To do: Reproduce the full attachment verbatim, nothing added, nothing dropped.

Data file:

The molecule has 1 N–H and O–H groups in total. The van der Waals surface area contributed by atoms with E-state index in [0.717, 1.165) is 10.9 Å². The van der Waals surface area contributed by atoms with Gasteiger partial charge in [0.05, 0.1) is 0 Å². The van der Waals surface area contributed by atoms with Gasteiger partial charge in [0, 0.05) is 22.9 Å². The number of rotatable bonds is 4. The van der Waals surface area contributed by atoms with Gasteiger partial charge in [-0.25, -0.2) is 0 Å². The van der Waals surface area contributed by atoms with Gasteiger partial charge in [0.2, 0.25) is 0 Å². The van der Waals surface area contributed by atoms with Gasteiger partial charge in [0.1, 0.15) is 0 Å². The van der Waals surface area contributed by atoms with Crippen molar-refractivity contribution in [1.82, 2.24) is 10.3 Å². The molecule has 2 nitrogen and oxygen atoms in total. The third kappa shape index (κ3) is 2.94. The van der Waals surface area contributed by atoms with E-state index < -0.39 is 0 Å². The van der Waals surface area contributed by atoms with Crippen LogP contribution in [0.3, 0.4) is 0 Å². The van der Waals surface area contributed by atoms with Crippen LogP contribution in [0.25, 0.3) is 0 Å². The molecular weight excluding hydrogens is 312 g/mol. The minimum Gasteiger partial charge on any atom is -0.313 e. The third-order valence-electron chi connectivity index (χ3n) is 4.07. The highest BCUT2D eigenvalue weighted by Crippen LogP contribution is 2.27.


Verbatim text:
The molecule has 1 N–H and O–H groups in total. The van der Waals surface area contributed by atoms with E-state index in [0.717, 1.165) is 10.9 Å². The van der Waals surface area contributed by atoms with Gasteiger partial charge in [0.05, 0.1) is 0 Å². The van der Waals surface area contributed by atoms with Gasteiger partial charge in [0, 0.05) is 22.9 Å². The number of rotatable bonds is 4. The van der Waals surface area contributed by atoms with Gasteiger partial charge in [-0.25, -0.2) is 0 Å². The van der Waals surface area contributed by atoms with Gasteiger partial charge in [0.2, 0.25) is 0 Å². The van der Waals surface area contributed by atoms with Gasteiger partial charge in [0.1, 0.15) is 0 Å². The van der Waals surface area contributed by atoms with Crippen molar-refractivity contribution in [1.82, 2.24) is 10.3 Å². The molecule has 2 nitrogen and oxygen atoms in total. The third kappa shape index (κ3) is 2.94. The van der Waals surface area contributed by atoms with E-state index < -0.39 is 0 Å². The van der Waals surface area contributed by atoms with Crippen LogP contribution in [0.3, 0.4) is 0 Å². The van der Waals surface area contributed by atoms with Crippen LogP contribution in [0.25, 0.3) is 0 Å². The molecular weight excluding hydrogens is 312 g/mol. The minimum Gasteiger partial charge on any atom is -0.313 e. The third-order valence-electron chi connectivity index (χ3n) is 4.07. The highest BCUT2D eigenvalue weighted by Crippen LogP contribution is 2.27.